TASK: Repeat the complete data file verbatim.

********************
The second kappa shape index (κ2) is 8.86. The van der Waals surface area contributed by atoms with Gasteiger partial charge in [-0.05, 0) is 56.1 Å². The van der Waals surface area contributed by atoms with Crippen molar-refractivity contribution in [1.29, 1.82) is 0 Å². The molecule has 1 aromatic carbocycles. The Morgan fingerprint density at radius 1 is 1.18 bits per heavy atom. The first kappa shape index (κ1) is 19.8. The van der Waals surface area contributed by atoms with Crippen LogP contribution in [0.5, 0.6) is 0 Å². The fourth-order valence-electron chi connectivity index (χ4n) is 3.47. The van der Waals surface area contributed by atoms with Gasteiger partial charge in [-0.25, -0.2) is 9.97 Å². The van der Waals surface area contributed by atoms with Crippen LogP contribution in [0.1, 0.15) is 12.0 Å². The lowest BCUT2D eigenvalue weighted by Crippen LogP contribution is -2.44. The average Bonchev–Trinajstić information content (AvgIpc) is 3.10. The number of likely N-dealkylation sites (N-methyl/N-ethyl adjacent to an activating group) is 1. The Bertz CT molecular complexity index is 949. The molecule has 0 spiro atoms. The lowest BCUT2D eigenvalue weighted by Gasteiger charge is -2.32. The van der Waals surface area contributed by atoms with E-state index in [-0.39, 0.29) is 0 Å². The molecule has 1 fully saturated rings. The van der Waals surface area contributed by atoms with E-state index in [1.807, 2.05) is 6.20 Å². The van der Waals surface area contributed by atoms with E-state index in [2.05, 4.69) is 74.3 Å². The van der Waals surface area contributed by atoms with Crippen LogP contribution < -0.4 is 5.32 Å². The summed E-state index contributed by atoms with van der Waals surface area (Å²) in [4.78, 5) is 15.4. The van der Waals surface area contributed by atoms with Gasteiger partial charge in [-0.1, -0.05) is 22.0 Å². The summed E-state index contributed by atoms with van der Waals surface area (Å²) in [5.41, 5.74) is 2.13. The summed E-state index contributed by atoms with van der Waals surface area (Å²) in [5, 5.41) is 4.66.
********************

The second kappa shape index (κ2) is 8.86. The van der Waals surface area contributed by atoms with Gasteiger partial charge in [-0.05, 0) is 56.1 Å². The van der Waals surface area contributed by atoms with Crippen molar-refractivity contribution in [1.29, 1.82) is 0 Å². The molecule has 1 aromatic carbocycles. The Morgan fingerprint density at radius 1 is 1.18 bits per heavy atom. The first kappa shape index (κ1) is 19.8. The van der Waals surface area contributed by atoms with Crippen LogP contribution in [0.5, 0.6) is 0 Å². The fourth-order valence-electron chi connectivity index (χ4n) is 3.47. The van der Waals surface area contributed by atoms with Gasteiger partial charge in [-0.25, -0.2) is 9.97 Å². The van der Waals surface area contributed by atoms with Crippen LogP contribution in [0.1, 0.15) is 12.0 Å². The lowest BCUT2D eigenvalue weighted by Crippen LogP contribution is -2.44. The average Bonchev–Trinajstić information content (AvgIpc) is 3.10. The number of likely N-dealkylation sites (N-methyl/N-ethyl adjacent to an activating group) is 1. The Bertz CT molecular complexity index is 949. The molecule has 0 spiro atoms. The lowest BCUT2D eigenvalue weighted by Gasteiger charge is -2.32. The van der Waals surface area contributed by atoms with E-state index in [-0.39, 0.29) is 0 Å². The molecule has 1 fully saturated rings. The van der Waals surface area contributed by atoms with E-state index in [1.807, 2.05) is 6.20 Å². The van der Waals surface area contributed by atoms with E-state index in [2.05, 4.69) is 74.3 Å². The van der Waals surface area contributed by atoms with Crippen LogP contribution < -0.4 is 5.32 Å². The summed E-state index contributed by atoms with van der Waals surface area (Å²) in [4.78, 5) is 15.4. The van der Waals surface area contributed by atoms with Gasteiger partial charge in [-0.1, -0.05) is 22.0 Å². The summed E-state index contributed by atoms with van der Waals surface area (Å²) in [5.41, 5.74) is 2.13. The summed E-state index contributed by atoms with van der Waals surface area (Å²) in [5, 5.41) is 4.66.